In an ideal world, a head of government should use parliament – and not an academic conference – to unveil his policies and reveal, for example, Israel’s stance on a post-election role for Hamas and under what circumstances unilateralism would again become a policy option.

It was at the December 2003 Herzliya Conference, though, that Prime Minister Ariel Sharon first announced: “If within a few months the Palestinians have not made reciprocal steps, we will take unilateral action.”

And it was at the Caesarea Conference in June 2005 that former finance minister Binyamin Netanyahu promised not to resign because of his opposition to disengagement.

Our problem is not that Israel’s top echelon flocks to Herzliya once a year. What we find disconcerting is the rarity with which the country’s leadership engages and attempts to persuade its citizens regarding the wisdom of its policies.

What’s needed is a change of mind-set. We would like to see Israel’s next prime minister – and opposition leader – making a point of using the Knesset (and regular, formal news conferences) to lay out their policies.

Effective leadership demands more than an annual Big Speech, no matter how effective the setting – or the cadence, rhythm, and imagery.

– Jerusalem Post Editorial, January 23, 2005

Monday, January 16, 2006

Atomic Mullahs

The more you reflect on the coming showdown with Iran, the more you wonder why anyone would want to be the next prime minister of Israel.

My advice to Ehud Olmert, Binyamin Netanyahu and Amir Peretz is: Beware of people who speak knowledgeably about Iran, particularly men with epaulets, big-time pundits and eminent academics. What they don’t know about Iran could fill an encyclopedia.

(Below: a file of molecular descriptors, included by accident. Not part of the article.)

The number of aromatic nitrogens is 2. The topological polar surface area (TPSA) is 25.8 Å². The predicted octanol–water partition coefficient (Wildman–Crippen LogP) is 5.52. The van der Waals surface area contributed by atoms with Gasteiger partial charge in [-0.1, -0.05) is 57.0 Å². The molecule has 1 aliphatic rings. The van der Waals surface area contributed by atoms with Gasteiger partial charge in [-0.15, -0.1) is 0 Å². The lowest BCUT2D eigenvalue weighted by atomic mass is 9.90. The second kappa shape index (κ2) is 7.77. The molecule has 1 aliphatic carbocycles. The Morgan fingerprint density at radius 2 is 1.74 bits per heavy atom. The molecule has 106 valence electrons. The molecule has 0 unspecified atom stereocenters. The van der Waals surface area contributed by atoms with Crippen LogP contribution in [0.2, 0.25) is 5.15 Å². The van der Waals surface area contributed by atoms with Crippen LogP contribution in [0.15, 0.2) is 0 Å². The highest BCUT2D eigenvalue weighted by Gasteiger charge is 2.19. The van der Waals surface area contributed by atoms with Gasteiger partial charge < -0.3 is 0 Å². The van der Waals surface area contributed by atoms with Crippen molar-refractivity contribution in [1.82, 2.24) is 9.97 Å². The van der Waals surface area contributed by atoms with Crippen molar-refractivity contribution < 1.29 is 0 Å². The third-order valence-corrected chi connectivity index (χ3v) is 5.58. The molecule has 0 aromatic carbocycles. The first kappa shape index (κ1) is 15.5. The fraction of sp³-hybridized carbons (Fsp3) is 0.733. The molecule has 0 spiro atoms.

And please don’t tell me what the newspapers are saying based on the prognostications of intelligence experts. If the analysts were so wide off the mark on Iraq’s “weapons of mass destruction,” who’s to say they have a better handle on the situation in Iran?

Oil-rich Iran denies having spent the past 18 years in clandestine efforts aimed at building an atomic bomb; it claims to need nuclear know-how in order to generate electricity. But the belligerent character of the Islamist regime makes it impossible to look the other way. Why, for instance, does Teheran need the Shihab-3 ballistic missile, capable of striking Europe?

Charged with violating the Nuclear Non-Proliferation Treaty, Teheran originally agreed to suspend nuclear activity during negotiations with Germany, France, and Britain (the EU-3). Now, however, it has announced plans to resume converting raw uranium into gas, a key step ahead of enrichment that could lead to a nuclear weapon. Last week Teheran upped the ante by breaking seals placed by International Atomic Energy Agency inspectors at its Natanz facility.

So we know Iran is developing the capability to make nuclear weapons. We can only guess to what extent it intends to use such power.

Not only are Iran’s goals murky. No one really understands how critical decisions inside Teheran are made. The best guess is that President Mahmoud Ahmadinejad is not calling the shots, that critical decisions are reached by consensus within the ruling clique headed by “Supreme Leader” Ali Khamenei.


WE ALSO don’t know who has the power to order a nuclear attack against Israel if Teheran gets The Bomb. We don’t even know the names, much less the relative influences, of the players in Khamenei’s decision-making circle. In other words, we know less about Iranian decision making than the US thought it knew about the Soviet Union’s politburo during the Cold War.